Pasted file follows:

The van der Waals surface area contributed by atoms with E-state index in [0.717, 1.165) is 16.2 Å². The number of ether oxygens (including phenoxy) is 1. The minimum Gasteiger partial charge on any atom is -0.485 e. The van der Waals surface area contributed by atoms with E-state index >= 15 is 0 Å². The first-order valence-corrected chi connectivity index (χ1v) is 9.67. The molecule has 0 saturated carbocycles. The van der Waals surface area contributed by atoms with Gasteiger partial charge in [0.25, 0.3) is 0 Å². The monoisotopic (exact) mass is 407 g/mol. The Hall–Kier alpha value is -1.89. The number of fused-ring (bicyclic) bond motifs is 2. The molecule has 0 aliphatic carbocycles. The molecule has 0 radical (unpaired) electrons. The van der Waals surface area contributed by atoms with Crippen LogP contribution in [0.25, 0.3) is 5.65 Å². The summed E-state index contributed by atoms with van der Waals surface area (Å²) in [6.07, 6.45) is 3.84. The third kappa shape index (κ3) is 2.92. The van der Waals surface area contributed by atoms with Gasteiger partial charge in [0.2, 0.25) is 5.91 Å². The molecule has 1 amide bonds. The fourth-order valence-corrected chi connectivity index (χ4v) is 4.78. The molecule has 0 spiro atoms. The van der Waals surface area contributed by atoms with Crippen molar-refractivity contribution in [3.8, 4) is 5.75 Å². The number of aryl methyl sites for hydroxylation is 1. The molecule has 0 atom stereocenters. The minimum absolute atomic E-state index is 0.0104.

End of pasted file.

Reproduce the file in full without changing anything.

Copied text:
The van der Waals surface area contributed by atoms with E-state index in [0.717, 1.165) is 16.2 Å². The number of ether oxygens (including phenoxy) is 1. The minimum Gasteiger partial charge on any atom is -0.485 e. The van der Waals surface area contributed by atoms with E-state index >= 15 is 0 Å². The first-order valence-corrected chi connectivity index (χ1v) is 9.67. The molecule has 0 saturated carbocycles. The van der Waals surface area contributed by atoms with Gasteiger partial charge in [0.25, 0.3) is 0 Å². The monoisotopic (exact) mass is 407 g/mol. The Hall–Kier alpha value is -1.89. The number of fused-ring (bicyclic) bond motifs is 2. The molecule has 0 aliphatic carbocycles. The molecule has 0 radical (unpaired) electrons. The van der Waals surface area contributed by atoms with Crippen LogP contribution in [0.25, 0.3) is 5.65 Å². The summed E-state index contributed by atoms with van der Waals surface area (Å²) in [6.07, 6.45) is 3.84. The third kappa shape index (κ3) is 2.92. The van der Waals surface area contributed by atoms with Gasteiger partial charge in [0.2, 0.25) is 5.91 Å². The molecule has 1 amide bonds. The fourth-order valence-corrected chi connectivity index (χ4v) is 4.78. The molecule has 0 spiro atoms. The van der Waals surface area contributed by atoms with Crippen molar-refractivity contribution in [3.8, 4) is 5.75 Å². The number of aryl methyl sites for hydroxylation is 1. The molecule has 0 atom stereocenters. The minimum absolute atomic E-state index is 0.0104.